Still image from livestream of St. Catharines council’s most recent meeting. Mayor Walter Sendzik listens to Councillor Karrie Porter argue in favour of selecting her ward colleague Mat Siscoe to fill the vacant seat at Regional Council. Sendzik broke the initial tie that denied staff’s recommendation to select the appropriate candidate based on established city policy, ultimately leading to Siscoe being chosen. Photo credit: YouTube/City of St. Catharines
At a council meeting on Monday, amidst significant “controversy”, St. Catharines selected current city councillor Mat Siscoe to fill the vacant seat on Niagara Regional Council. The seat was vacated by the death of Sandie Bellows, who lost her battle with cancer in October.
Council chose Siscoe in direct contravention of the city’s own policy, even potentially treading upon conflict-of-interest rules and provisions within provincial laws.
Under the provincial rules, when a councillor seat becomes vacant, the respective council must fill the vacancy within 60 days. The past practice of Niagara Regional Council is to ask the local municipality for a recommendation on who to appoint.
The city policy
As previously reported by The Niagara Independent, the City of St. Catharines has a policy that prescribes the process of how to fill a vacancy. The goal of the policy – developed and implemented in 2014 – was to take politics, favouritism, and nepotism out of the equation.
For example, when Jim Bradley was appointed regional chair, his regional council seat became vacant. The City of St. Catharines promptly followed its policy and forwarded the recommendation to fill the seat with the “next place finisher” Kelly Edgar.
As per the policy, and reaffirmed by a report from city clerk Bonnie Nistico-Dunk, if a vacancy occurs within the last year of a regional or city council’s term, then the “next place finisher” shall be appointed. As a result, the clerk named Mike Britton in her report as the recommended appointee, advising “the Council of the City of St. Catharines recommend the appointment of Mr. Mike Britton to fill the vacant seat of Regional Councillor for the City of St. Catharines.”
Councillor Mat Siscoe disagreed with the city clerk that the vacancy had occurred during the last year of the council term based on when council commenced. In response, clerk Nistico-Dunk stated the dates were validated in consultation with the Region’s city clerk. She stated, “If we follow our policy, that’s the dates I’ve used.”
As the meeting progressed, a vote was called by Councillor Joe Kushner to recommend Mike Britton to fill the vacancy on Regional Council. The vote was tied 6-6, which forced Mayor Walter Sendzik to cast the tie breaking vote. In contravention of the city policy, and in defiance of the staff report, Sendzik voted against the recommendation to select Britton.
|Voted against the policy
|Voted for the policy
|Mayor Walter Sendzik
Councillor Joe Kusher declared, “To deny (Britton) the opportunity to serve is to deny the democratic process and what residents voted for.” He continued, “I think we should honour their wishes.”
“We have very clear processes here, it must be followed…No one is above the law,” echoed Councillor Bruce Williamson. “In a truly democratic government people in power have to respect the will of the people.”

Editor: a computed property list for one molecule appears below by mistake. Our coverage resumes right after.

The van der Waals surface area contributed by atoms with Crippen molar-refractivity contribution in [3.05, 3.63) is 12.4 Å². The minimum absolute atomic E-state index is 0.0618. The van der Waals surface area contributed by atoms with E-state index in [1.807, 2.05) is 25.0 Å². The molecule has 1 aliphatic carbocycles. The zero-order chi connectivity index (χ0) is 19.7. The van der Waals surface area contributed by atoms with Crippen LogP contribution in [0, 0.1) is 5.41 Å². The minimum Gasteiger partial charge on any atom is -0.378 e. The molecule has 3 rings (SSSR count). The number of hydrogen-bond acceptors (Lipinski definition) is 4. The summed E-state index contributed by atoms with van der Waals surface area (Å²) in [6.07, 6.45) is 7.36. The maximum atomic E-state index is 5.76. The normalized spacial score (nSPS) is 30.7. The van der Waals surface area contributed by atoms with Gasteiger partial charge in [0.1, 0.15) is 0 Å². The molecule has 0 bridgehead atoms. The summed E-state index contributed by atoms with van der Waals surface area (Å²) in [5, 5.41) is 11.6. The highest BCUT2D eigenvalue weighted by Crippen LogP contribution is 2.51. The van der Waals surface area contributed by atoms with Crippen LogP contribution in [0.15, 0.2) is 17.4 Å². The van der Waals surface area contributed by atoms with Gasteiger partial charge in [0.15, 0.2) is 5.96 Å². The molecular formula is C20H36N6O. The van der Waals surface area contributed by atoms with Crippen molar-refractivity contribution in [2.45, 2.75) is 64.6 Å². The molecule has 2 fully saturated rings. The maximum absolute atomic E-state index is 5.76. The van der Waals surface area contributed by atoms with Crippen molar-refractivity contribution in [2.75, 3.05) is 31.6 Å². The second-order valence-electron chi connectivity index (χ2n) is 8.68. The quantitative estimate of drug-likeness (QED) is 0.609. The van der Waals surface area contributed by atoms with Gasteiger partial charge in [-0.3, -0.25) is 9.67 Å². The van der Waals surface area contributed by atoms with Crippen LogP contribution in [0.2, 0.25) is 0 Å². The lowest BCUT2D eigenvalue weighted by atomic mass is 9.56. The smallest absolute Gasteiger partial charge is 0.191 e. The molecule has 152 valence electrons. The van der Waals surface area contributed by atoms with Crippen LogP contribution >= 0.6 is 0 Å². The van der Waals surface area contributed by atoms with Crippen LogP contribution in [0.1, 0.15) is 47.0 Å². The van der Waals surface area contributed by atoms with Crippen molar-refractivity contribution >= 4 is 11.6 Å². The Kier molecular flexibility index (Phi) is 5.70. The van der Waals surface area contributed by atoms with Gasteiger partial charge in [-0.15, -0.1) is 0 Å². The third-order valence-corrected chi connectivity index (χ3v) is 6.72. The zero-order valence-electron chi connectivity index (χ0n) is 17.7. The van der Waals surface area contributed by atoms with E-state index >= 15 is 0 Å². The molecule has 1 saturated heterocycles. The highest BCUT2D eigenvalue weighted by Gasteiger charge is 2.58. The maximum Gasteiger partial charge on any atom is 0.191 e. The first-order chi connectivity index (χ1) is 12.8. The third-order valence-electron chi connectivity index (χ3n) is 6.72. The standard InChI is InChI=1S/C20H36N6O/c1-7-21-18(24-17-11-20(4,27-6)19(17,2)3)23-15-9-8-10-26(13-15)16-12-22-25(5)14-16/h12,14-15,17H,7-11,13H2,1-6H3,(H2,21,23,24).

In addition to pushback at the meeting, there was strong condemnation toward Mayor Sendzik on social media. For instance, former St. Catharines councillor Andrew Gill wrote, “More shenanigans from this Mayor and Council…Nothing to see here, but I suspect the next in line for the Council seat is a big, big Wally (Mayor Sendzik) supporter and Council will be happy to follow the City policy at that point.”
After voting against Britton being appointed, city council then proceeded to vote on Mat Siscoe to fill the Regional Council vacancy. During the vote, Mat Siscoe voted for himself, possibly breaking pecuniary conflict-of-interest rules.
According to the Municipal Conflict of Interest Act, when a councillor has a pecuniary interest, then they shall not take part in the discussion or vote on any question in respect to the matter.
By voting for the appointment of himself, Siscoe would increase his annual earnings by approximately $10 to 15 thousand per year.
The Municipal Act
The other issue with the appointment of Siscoe to Regional Council are provisions within the Municipal Act.
In order to be eligible to receive the regional appointment, Siscoe would need to formally resign his city council Ward 4 seat. As per provincial legislation, he is required to file a formal written letter declaring his resignation to the city clerk. Upon receiving the letter of resignation, the city clerk can then declare the seat vacant “at the next meeting”.
However, at Monday’s meeting Siscoe did not formally resign and the city never declared the Ward 4 seat vacant. The Municipal Act states that a person cannot hold more than one office. In other words, although there are some exceptions, Siscoe cannot hold office at the same time for both the City of St. Catharines and the Niagara Region.
As a result, it is not legal for Niagara Region Council to accept the Siscoe appointment until he becomes eligible.
In the end, the controversy is self-admitted by Siscoe.
On his social media following the decision, Siscoe wrote, “I understand that some will find this recommendation controversial, and will disagree with the approach the City Council has taken…These are unprecedented times and often unconventional solutions are required in response.”